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Let $\mathbb{N}$ be the set of positive integers.

The function $\sigma(N)$ gives the sum of the divisors of $N$.

My question is:

Does the following equation have any solutions for $x \in \mathbb{N}$? $$\sigma(3x + 1) = 4x + 1$$

Notice that $3x + 1$ must be deficient, and that if we allow $x = 0$, then it is a (trivial) solution.

Furthermore, suppose that $3x + 1 = p^{\alpha}$, where $p$ is prime. Then we have $$\sigma(3x + 1) = \frac{p^{\alpha+1} - 1}{p - 1} = \frac{4(p^{\alpha} - 1)}{3} + 1 = 4x + 1,$$ from which we obtain $$3(p^{\alpha+1} - 1) = 4(p - 1)(p^{\alpha} - 1) + 3(p - 1).$$ Simplifying and collecting like terms, we get $$0 = p^{\alpha+1} - 4p^{\alpha} + p + 4.$$ Rewriting the last equation, we have $$(p^{\alpha} + 1)(4 - p) = 8.$$ As $p^{\alpha} + 1 \geq 3$, we have the possibilities $$(p^{\alpha} + 1, 4 - p) \in \{(4,2),(8,1)\}.$$ Both of them are impossible under the given constraints.

Consequently, $\omega(3x + 1) \geq 2$, where $\omega(y)$ is the number of distinct prime factors of $y$. (That is, $3x + 1$ must be composite.)

Lastly, I tried checking for equality (in the range $0 \leq x \leq 100$) using a spreadsheet:

A B C D E

0 1 1 1 YES

1 4 7 5 NO

2 7 8 9 NO

3 10 18 13 NO

4 13 14 17 NO

5 16 31 21 NO

6 19 20 25 NO

7 22 36 29 NO

8 25 31 33 NO

9 28 56 37 NO

10 31 32 41 NO

11 34 54 45 NO

12 37 38 49 NO

13 40 90 53 NO

14 43 44 57 NO

15 46 72 61 NO

16 49 57 65 NO

17 52 98 69 NO

18 55 72 73 NO

19 58 90 77 NO

20 61 62 81 NO

21 64 127 85 NO

22 67 68 89 NO

23 70 144 93 NO

24 73 74 97 NO

25 76 140 101 NO

26 79 80 105 NO

27 82 126 109 NO

28 85 108 113 NO

29 88 180 117 NO

30 91 112 121 NO

31 94 144 125 NO

32 97 98 129 NO

33 100 217 133 NO

34 103 104 137 NO

35 106 162 141 NO

36 109 110 145 NO

37 112 248 149 NO

38 115 144 153 NO

39 118 180 157 NO

40 121 133 161 NO

41 124 224 165 NO

42 127 128 169 NO

43 130 252 173 NO

44 133 160 177 NO

45 136 270 181 NO

46 139 140 185 NO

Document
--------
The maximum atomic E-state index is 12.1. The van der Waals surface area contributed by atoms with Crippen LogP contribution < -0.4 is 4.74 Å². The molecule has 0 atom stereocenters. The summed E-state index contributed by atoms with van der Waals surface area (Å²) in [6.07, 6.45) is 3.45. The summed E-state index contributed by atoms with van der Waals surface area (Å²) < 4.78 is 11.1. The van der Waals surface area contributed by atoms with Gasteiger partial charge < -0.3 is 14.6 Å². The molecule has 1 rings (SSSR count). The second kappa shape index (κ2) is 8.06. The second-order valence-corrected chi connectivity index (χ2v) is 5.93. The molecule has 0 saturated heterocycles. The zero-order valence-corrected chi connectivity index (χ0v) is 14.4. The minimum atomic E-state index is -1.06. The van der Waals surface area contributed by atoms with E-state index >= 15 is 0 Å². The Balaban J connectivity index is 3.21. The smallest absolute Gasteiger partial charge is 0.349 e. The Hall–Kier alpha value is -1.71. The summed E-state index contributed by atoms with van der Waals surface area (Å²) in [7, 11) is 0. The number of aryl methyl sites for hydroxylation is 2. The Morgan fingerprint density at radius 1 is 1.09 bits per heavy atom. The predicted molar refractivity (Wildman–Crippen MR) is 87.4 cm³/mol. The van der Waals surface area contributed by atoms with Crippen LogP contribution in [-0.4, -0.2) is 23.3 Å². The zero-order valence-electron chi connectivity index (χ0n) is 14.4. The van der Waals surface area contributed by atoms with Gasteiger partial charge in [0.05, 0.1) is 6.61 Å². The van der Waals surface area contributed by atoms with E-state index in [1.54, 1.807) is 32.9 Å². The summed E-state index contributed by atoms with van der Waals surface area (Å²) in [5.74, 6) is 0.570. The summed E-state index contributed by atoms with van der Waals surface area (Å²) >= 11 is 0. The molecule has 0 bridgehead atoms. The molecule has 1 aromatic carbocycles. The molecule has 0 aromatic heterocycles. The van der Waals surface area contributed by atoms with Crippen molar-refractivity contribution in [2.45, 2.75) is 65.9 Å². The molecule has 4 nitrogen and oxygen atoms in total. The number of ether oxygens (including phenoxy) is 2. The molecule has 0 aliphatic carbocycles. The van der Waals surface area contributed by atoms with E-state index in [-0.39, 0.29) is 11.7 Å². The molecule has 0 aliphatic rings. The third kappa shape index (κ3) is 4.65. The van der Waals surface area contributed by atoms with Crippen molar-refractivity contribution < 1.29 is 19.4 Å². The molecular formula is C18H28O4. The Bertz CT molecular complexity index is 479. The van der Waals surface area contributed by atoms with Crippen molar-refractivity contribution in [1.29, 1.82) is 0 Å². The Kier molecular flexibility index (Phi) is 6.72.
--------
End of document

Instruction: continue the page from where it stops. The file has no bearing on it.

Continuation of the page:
47 142 216 189 NO

48 145 180 193 NO

49 148 266 197 NO

50 151 152 201 NO

51 154 288 205 NO

52 157 158 209 NO

53 160 378 213 NO

54 163 164 217 NO

55 166 252 221 NO

56 169 183 225 NO

57 172 308 229 NO

58 175 248 233 NO

59 178 270 237 NO

60 181 182 241 NO

61 184 360 245 NO

62 187 216 249 NO

63 190 360 253 NO

64 193 194 257 NO

65 196 399 261 NO

66 199 200 265 NO

67 202 306 269 NO

68 205 252 273 NO

69 208 434 277 NO

70 211 212 281 NO

71 214 324 285 NO

72 217 256 289 NO

73 220 504 293 NO

74 223 224 297 NO

75 226 342 301 NO

76 229 230 305 NO

77 232 450 309 NO

78 235 288 313 NO

79 238 432 317 NO

80 241 242 321 NO

81 244 434 325 NO

82 247 280 329 NO

83 250 468 333 NO

84 253 288 337 NO

85 256 511 341 NO

86 259 304 345 NO

87 262 396 349 NO

88 265 324 353 NO

89 268 476 357 NO

90 271 272 361 NO

91 274 414 365 NO

92 277 278 369 NO

93 280 720 373 NO

94 283 284 377 NO

95 286 504 381 NO

96 289 307 385 NO

97 292 518 389 NO

98 295 360 393 NO

99 298 450 397 NO

100 301 352 401 NO

Column A = $x$

Column B = $3x + 1$

Column C = $\sigma(3x + 1)$

Column D = $4x + 1$

Column E = Test whether Column C equals Column D

I am therefore compelled to predict that:

The equation $\sigma(3x + 1) = 4x + 1$ does not have any solutions for $x \in \mathbb{N}$.

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  • 1
    $\begingroup$ Maybe you can utilize a formula form the following link:math.stackexchange.com/questions/22721/… $\endgroup$ – NoChance Oct 13 '15 at 8:17
  • $\begingroup$ Thank you very much for pointing me to that MSE link, @NoChance! $\endgroup$ – Jose Arnaldo Bebita-Dris Oct 13 '15 at 8:23
  • $\begingroup$ Some small results I've got are (1) $2\not\mid 3x+1$ (2) $3\not\mid 3x+1$ (3) $3x+1$ has to be a perfect square. $\endgroup$ – mathlove Nov 6 '18 at 11:07
  • $\begingroup$ I would be more than delighted to hear about your results, @mathlove. =) $\endgroup$ – Jose Arnaldo Bebita-Dris Nov 6 '18 at 11:31
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Claim 1 : $2\not\mid 3x+1$.

Proof : $x=1$ is not a solution.

For $x\ge 2$, suppose that $2$ is a divisor of $3x+1$. Then, we have $$4x+1=\sigma(3x+1)\ge 1+(3x+1)+2+\frac{3x+1}{2}$$ There are no $x\ge 2$ satisfying the inequality.$\quad\square$

Claim 2 : $3x+1$ is a perfect square.

Proof : Let $3x+1={p_1}^{a_1}{p_2}^{a_2}\cdots {p_k}^{a_k}$ where $p_1,p_2,\cdots, p_k$ are distinct primes larger than $3$ and $a_i\ge 1\in\mathbb Z$. Then, the equation becomes $$(1+\cdots +{p_1}^{a_1})(1+\cdots +{p_2}^{a_2})\cdots (1+\cdots +{p_k}^{a_k})=4x+1$$The RHS is odd since $x$ is even. So, $a_i$ has to be even for every $i$.$\quad\square$

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  • $\begingroup$ Just a minor comment: Surely $3 \not\mid 3x+1$ as $3x+1 \equiv 1 \pmod 3$? =) $\endgroup$ – Jose Arnaldo Bebita-Dris Nov 6 '18 at 11:42
  • $\begingroup$ @Jose Arnaldo Bebita Dris : You are right:) Deleting it. $\endgroup$ – mathlove Nov 6 '18 at 11:43

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